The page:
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Boston, U.S.A. - In the two-way mirror that often is a reflection of life or art, another trend is forming. The worlds of literature and Hollywood are colliding again, this time with a focus on cryonics, the science intended to reanimate people after death and freezing.
The debut novel from Bruce E. Spitzer, Extra Innings , about baseball great Ted Williams returning to life through cryonics, was published last month by Bear Hill Media. Extra Innings was featured recently in Sports Illustrated Magazine and ranked in the top 25 on the Amazon Kindle bestseller list for sports fiction.
A cryonics movie, Freezing People is Easy, is in pre-production in Hollywood and will shoot in the fall, reportedly starring Paul Rudd, Kristen Wiig, Owen Wilson and Christopher Walken.
Inspired by Bob Nelson’s memoir We Froze the First Man and an episode of Chicago Public Media and Public Radio International’s This American Life, Freezing People is the story of Nelson’s first cryonics attempts in the 1960s. Errol Morris will direct. Producers include Steven Zaillian and Garrett Basch of Film Rites. Toronto-based Entertainment One announced that it will distribute the picture worldwide.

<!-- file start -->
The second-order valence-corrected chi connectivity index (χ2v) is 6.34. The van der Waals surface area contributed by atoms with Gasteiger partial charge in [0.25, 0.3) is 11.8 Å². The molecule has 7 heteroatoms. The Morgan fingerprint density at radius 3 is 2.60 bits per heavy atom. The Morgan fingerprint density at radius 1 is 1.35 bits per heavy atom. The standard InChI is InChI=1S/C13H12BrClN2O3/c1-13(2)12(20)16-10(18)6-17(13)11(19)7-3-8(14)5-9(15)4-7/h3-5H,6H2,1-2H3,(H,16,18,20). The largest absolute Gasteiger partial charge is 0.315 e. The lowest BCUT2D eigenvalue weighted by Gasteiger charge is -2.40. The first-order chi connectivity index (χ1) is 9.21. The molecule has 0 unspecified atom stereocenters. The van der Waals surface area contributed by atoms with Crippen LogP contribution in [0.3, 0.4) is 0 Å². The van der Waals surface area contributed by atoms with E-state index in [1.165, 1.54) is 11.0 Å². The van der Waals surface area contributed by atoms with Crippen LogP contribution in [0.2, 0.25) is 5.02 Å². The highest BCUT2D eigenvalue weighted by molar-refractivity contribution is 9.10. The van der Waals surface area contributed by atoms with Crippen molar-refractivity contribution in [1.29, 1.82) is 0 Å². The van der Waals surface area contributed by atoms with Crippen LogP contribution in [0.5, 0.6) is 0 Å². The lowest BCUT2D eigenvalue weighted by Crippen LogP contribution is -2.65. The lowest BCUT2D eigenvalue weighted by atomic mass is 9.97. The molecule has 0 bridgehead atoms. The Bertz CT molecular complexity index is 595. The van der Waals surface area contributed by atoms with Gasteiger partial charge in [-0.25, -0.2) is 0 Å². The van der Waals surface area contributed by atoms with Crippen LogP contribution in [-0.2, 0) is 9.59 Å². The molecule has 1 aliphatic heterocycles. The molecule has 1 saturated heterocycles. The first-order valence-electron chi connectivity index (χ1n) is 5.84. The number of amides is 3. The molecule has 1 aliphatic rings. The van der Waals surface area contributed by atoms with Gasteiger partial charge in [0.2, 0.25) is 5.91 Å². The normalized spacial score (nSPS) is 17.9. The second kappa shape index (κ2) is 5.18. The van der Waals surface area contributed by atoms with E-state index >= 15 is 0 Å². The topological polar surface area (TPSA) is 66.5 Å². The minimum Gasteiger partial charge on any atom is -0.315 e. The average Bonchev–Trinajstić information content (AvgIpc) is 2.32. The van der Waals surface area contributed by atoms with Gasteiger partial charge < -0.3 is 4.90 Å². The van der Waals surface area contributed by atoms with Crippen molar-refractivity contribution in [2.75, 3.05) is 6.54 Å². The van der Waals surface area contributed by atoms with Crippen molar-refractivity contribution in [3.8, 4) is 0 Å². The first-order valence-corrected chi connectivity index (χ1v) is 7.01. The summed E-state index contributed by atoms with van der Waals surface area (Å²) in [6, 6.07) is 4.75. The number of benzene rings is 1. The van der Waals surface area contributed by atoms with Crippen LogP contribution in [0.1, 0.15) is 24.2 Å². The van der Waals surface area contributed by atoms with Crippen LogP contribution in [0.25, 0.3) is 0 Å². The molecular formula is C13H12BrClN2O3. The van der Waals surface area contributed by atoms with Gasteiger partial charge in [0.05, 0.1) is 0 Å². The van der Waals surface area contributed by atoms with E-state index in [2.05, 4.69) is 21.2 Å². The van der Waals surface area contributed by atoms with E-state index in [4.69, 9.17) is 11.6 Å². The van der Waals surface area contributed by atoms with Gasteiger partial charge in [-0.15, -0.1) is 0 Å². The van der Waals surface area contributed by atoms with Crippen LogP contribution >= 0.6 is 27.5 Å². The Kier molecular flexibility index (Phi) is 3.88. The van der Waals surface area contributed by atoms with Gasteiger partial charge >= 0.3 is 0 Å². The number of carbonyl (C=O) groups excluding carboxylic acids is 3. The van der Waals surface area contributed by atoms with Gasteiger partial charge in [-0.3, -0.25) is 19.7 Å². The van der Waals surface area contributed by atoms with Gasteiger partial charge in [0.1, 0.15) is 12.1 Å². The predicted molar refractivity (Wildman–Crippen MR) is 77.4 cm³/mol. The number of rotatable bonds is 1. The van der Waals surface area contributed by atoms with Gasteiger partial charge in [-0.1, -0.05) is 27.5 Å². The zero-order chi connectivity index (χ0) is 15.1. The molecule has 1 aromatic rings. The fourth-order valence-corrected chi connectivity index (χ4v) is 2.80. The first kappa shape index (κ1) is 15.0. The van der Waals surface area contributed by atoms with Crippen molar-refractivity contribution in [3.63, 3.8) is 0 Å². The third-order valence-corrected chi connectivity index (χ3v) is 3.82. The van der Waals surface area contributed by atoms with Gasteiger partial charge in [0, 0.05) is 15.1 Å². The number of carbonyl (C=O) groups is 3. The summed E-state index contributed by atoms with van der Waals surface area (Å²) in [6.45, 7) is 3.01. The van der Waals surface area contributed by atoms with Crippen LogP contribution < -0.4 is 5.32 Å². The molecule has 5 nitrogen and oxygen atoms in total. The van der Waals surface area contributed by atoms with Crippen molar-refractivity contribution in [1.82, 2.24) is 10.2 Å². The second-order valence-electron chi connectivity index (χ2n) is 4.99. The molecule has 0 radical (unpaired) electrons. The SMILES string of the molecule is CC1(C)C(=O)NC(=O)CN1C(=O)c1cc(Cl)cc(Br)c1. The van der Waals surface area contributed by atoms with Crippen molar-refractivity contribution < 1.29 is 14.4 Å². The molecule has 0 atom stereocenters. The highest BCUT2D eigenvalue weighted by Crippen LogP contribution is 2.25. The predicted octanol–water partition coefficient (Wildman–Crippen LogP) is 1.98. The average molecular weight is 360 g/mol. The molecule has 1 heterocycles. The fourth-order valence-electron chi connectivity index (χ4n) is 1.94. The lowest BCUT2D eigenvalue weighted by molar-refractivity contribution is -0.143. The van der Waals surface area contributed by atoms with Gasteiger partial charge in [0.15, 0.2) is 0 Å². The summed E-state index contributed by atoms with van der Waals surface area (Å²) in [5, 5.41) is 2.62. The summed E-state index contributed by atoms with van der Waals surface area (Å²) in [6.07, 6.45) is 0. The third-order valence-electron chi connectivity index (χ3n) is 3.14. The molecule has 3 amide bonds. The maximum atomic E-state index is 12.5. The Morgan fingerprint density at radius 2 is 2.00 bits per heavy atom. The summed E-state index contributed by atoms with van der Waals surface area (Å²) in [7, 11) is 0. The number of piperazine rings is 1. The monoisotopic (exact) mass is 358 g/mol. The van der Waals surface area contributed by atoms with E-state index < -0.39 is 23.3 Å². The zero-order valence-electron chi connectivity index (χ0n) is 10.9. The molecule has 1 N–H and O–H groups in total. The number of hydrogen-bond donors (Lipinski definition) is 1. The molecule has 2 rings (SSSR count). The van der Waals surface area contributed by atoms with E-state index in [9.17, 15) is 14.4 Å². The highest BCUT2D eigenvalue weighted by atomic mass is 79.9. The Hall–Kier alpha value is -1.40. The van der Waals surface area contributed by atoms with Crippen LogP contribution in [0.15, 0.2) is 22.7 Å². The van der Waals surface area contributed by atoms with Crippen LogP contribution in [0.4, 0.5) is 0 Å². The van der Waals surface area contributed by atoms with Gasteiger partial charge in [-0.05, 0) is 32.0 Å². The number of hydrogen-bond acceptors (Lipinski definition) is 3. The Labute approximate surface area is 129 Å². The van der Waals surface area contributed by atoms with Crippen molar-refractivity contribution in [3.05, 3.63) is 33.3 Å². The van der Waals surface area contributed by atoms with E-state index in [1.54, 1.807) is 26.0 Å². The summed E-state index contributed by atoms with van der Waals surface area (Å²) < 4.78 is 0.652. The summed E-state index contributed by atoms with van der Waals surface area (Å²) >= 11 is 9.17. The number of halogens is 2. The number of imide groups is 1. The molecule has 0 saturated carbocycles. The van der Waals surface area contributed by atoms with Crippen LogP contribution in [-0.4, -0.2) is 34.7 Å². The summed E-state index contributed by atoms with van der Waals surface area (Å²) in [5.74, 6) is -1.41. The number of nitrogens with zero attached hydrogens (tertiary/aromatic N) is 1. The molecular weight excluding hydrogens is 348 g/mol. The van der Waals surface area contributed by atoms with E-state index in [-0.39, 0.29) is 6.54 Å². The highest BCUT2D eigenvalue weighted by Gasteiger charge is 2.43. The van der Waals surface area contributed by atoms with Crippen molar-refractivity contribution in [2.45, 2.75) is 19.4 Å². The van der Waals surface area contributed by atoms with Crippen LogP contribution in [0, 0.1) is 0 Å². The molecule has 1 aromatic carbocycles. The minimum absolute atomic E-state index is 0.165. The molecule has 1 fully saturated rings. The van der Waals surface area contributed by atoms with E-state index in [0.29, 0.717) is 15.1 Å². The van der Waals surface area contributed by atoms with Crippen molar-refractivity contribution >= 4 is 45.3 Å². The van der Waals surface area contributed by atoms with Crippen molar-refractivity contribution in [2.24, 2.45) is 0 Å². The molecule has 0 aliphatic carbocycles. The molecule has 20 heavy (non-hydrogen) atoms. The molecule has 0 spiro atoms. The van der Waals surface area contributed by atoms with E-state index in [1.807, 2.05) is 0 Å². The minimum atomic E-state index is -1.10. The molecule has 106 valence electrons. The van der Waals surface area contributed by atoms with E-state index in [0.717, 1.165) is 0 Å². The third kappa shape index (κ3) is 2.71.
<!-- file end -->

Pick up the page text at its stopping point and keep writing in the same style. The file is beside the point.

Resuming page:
TV got into the act last winter when Larry King announced on CNN that he wanted to be cryonically preserved. Can reality TV be far behind?
Unlike Freezing People, which looks back at the beginnings of cryonics, Spitzer’s Extra Innings looks forward, featuring Ted Williams reanimated in 2092. In real life he was cryonically preserved after death in 2002. In his imagined return, Williams plays again for the Red Sox, bats against a robot “Botwinder” pitcher that he abhors pilot’s jets for the Marines, and struggles in a future world beset by global warming and flooding.
“The narrative resonates with the consequences of the major issues we face in our world today—the steroids debate in sports, global warming, corporate greed, technology run rampant, and the moral ambiguity of war,” says Spitzer. “It’s a societal and personal journey. Flawed in his first life, Williams must decide in the second, what’s more important: the chance to win his first World Series or the chance to be a better man?”
Extra Innings, adds Spitzer, is not only about science, baseball, redemption, and the quest for meaning in this life and the next, it’s humorous as well. “Similar to what we’re likely to see in Freezing People, you can’t help but poke a little fun at the idea of returning to life after being frozen.”